Mt. McKinley in Alaska, originally known as Denali, "the Great One." .... "Lead me to the rock that is higher than I; for you are my refuge..." (Ps. 61:2-3)

       "Who do you say that I am?" Jesus asked.  Simon Peter answered, "You are the Messiah, the Son of the living God."  And Jesus answered, "Blessed are you, Simon son of Jonah! ... You are Peter (petros), and on this rock (petra) I will build my church..."  Jesus then began to speak of the rough road ahead. And Peter took him aside and rebuked him... "Get behind me, Satan!" Jesus replied. "You are a stumbling block..."
                                                (Matthew 16:13-23)

May these words of this Peter be like a rock,
not a stumbling block!

"Entrusted with treasure"

Message preached July 28, 2002
Long Green Valley Church of the Brethren
Glen Arm, Maryland USA

based upon  Matthew 13:31-22, 44-52

Order of Worship

            In Robert Lewis Stevensonís novel, Treasure Island, a boy in the process of becoming a man sails forth on a fantastic journey in search of pirateís gold. Along the way, he is befriended by various older men, who serve as guides through treacherous seas. The story, yes, is about finding a buried chest full of stolen wealth. However, on a deeper level, it is a tale of a young man coming of age, seeking a different kind of treasure - a treasure which is hidden within. The hard work of discovering this wealth is primarily in the hands of this young person, but he does not work alone. His guides through this perilous pilgrimage, even the self-serving Long John Silver, help him to become what he is meant to be...

            Along the journey of becoming a disciple of Jesus, which is a treasure-seeking adventure far greater than any classic novel, we are befriended by those who help us find our way. Some of these persons have our best interests at heart. Others - the Long John Silvers of life - well, weíre not so sure about them. Even so, the truth is this: God provides such persons to help us, folks we call "mentors."

            Now, before I go any further, I want to forewarn you that you are going to help me preach this sermon. Later on in my message, I will open up space for some of you to share from your experience, your own fantastic journey with Jesus. Perhaps this morning you will feel led to speak briefly about someone who served as a mentor in Christ to you, how they helped you find your way at a particular moment in time. On the other hand, maybe you will be moved to share about how God empowered you to be a mentor to someone, entrusting you with treasure.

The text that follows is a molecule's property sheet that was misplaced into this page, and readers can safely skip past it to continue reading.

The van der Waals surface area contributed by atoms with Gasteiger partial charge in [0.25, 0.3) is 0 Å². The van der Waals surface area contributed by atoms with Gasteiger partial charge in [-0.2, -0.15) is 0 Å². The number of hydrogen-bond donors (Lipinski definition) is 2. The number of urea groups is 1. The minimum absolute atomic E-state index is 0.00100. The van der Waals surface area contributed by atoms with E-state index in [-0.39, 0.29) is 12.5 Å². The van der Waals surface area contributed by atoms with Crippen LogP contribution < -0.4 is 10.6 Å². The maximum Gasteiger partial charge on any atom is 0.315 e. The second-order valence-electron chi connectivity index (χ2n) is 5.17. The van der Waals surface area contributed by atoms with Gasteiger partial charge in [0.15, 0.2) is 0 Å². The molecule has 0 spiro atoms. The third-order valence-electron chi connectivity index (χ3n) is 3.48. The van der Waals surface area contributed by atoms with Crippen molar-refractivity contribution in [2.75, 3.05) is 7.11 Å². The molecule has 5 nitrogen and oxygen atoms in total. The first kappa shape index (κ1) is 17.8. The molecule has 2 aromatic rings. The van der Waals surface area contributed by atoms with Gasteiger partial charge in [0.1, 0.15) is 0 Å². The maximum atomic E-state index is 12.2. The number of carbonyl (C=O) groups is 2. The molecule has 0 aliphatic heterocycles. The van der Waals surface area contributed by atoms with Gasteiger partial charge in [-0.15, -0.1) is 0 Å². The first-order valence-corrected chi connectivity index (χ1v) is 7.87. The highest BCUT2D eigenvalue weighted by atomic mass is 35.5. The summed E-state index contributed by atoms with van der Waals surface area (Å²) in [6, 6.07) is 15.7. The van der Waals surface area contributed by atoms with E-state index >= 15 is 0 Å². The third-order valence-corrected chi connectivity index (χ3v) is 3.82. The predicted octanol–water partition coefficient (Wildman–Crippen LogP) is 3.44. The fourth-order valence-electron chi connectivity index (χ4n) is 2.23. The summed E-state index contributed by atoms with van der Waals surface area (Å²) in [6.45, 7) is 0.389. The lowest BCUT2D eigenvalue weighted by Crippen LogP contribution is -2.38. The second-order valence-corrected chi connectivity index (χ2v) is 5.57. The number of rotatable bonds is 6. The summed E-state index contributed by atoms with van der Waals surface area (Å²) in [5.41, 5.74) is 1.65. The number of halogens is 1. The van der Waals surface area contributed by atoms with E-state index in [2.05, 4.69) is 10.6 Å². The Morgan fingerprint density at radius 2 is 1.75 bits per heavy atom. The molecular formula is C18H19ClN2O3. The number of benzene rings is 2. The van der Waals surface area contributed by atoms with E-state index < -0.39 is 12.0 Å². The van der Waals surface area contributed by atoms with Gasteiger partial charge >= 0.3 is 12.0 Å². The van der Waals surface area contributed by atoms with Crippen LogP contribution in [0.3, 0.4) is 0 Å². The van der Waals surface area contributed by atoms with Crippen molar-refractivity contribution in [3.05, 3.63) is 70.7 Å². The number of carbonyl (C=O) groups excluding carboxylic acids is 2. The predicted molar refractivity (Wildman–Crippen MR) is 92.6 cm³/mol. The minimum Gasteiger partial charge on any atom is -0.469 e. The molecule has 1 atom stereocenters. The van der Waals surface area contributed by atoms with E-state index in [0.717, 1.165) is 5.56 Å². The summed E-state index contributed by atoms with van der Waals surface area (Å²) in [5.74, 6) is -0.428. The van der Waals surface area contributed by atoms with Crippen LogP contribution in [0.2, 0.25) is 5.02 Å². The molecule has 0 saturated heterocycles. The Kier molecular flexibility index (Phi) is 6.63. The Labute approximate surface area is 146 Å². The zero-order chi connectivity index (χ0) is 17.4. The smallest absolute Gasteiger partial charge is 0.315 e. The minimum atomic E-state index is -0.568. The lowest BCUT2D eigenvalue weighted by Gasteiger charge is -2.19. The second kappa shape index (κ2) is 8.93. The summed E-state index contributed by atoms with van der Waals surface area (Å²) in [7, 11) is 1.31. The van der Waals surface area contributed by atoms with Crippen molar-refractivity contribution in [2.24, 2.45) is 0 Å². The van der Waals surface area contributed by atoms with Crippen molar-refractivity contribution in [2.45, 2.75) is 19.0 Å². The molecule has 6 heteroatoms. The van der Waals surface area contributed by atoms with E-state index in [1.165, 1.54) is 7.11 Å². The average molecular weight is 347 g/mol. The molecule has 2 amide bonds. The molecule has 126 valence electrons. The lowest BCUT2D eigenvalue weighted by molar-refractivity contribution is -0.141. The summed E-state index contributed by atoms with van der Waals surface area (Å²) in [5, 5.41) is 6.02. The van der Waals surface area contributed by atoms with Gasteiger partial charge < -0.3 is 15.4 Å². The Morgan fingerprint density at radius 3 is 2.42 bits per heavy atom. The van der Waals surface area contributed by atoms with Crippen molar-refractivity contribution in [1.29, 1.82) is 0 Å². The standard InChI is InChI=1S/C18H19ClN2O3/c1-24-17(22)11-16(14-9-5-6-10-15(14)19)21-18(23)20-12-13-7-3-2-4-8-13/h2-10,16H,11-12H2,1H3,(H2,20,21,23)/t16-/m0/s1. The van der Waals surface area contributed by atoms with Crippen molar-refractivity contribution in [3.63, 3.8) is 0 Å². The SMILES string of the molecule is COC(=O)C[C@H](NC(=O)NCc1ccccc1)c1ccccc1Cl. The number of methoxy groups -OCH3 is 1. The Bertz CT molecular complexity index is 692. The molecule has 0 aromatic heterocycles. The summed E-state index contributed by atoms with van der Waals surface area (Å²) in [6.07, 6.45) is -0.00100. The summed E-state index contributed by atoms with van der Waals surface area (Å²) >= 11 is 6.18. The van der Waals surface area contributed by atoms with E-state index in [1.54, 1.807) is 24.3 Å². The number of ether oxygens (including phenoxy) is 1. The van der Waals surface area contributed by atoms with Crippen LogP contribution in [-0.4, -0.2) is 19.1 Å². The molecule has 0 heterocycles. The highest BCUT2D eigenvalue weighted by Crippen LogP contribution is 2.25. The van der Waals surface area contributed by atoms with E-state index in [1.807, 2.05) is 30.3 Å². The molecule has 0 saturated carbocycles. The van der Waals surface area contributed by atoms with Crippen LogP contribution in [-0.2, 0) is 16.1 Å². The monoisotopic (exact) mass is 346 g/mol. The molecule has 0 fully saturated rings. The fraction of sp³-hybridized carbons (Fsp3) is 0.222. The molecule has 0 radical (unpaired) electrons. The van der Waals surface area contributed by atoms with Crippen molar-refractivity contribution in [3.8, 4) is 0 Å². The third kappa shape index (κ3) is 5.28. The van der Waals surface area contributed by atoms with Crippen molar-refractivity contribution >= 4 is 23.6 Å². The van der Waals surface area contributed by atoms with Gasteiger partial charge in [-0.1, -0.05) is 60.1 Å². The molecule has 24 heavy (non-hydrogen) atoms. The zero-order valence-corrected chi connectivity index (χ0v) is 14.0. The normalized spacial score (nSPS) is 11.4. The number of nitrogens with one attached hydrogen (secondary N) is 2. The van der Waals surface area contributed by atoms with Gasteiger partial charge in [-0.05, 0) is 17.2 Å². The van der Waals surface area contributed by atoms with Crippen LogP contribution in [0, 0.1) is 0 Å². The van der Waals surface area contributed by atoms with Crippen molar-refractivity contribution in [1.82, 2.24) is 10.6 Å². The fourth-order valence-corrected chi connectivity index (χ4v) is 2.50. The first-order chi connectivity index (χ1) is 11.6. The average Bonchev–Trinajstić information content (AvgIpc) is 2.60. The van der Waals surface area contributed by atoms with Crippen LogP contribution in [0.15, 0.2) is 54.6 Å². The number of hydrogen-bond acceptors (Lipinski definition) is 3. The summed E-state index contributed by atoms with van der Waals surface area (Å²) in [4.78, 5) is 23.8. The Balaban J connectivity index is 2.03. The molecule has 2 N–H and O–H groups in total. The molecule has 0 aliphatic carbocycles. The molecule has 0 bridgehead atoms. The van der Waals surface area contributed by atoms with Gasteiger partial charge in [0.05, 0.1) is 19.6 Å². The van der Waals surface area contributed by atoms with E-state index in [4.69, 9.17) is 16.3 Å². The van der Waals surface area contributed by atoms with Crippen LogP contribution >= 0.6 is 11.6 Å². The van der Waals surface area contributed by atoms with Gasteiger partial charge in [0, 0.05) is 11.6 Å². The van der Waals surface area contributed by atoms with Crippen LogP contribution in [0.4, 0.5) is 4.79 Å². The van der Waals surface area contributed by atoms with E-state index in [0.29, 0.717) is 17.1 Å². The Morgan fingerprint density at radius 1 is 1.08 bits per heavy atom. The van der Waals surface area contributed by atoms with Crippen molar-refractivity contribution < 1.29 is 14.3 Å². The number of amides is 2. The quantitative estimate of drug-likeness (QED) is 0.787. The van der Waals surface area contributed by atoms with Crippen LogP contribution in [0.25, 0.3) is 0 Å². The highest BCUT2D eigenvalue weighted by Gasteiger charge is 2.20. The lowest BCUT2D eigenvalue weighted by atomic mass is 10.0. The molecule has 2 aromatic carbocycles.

Being entrusted with treasure, thatís what mentoring is all about. I need to state that this word, "mentor," is not found in the Bible. It goes back to the Greek epic of Odysseus and the older friend of this great adventurer into whose hands was entrusted the care of Odysseusí son, Telemachus. This trusted friendís name was Menthes, from which is derived the Greek word, "mentor." While this word "mentor" is not specifically used in the Bible, there are mentoring relationships throughout these pages. A prime example from the Old Testament is the case of young Samuel, whose mother, Hannah entrusted him into the hands of the priest Eli to mentor (1 Samuel 1-3). From the New Testament, the classic story is told of how a youthful Timothy relied upon the mentoring guidance of the apostle Paul to eventually become a key leader in the early church (Acts 16:1-5, 1 Corinthians 4:17, 16:10-11, Philippians 2:19-23, 1 Thessalonians 3:1-6, and the letters of first & second Timothy).

            Mentoring, however, is not just for the young. Paul himself needed guidance he could trust after God turned his world upside down on the road to Damascus. A case could be made that Barnabas (whose name means "son of encouragement" - see Acts 4:36) became Paulís mentor (Acts 9:26-30) even as they later became colleagues, just like Paul and Timothy. If you wish another example from the Old Testament, there we find an older Moses leaning on his father-in-law, Jethro, as a trusted mentor when he - Moses - felt the heavy weight of leadership (Exodus 18:13-27). We all could use a mentor along the way of becoming what God desires us to be.

            A mentor, as I said, is someone entrusted with treasure. What is this "treasure?" Well, on the one hand this treasure, this "pearl of great value," this something small which has so much potential - like a mustard seed, or a pinch of yeast - this treasure is the person with whom God calls us to be in relationship. As a father, my greatest treasure is here in this room - my children. This treasure belongs to God. A parent, by the way, is also a mentor. Those who are called by God to mentor the children of someone else are entrusted not only with the treasure of an earthly parent, but the treasure of a heavenly parent. This latter point makes all the difference in the world. If only those who take advantage of young ones when entrusted with their care would remember that these "pearls of great value" belong to God, a great deal of heartache would be avoided. God treasures each one. Mentors are entrusted with Godís treasure.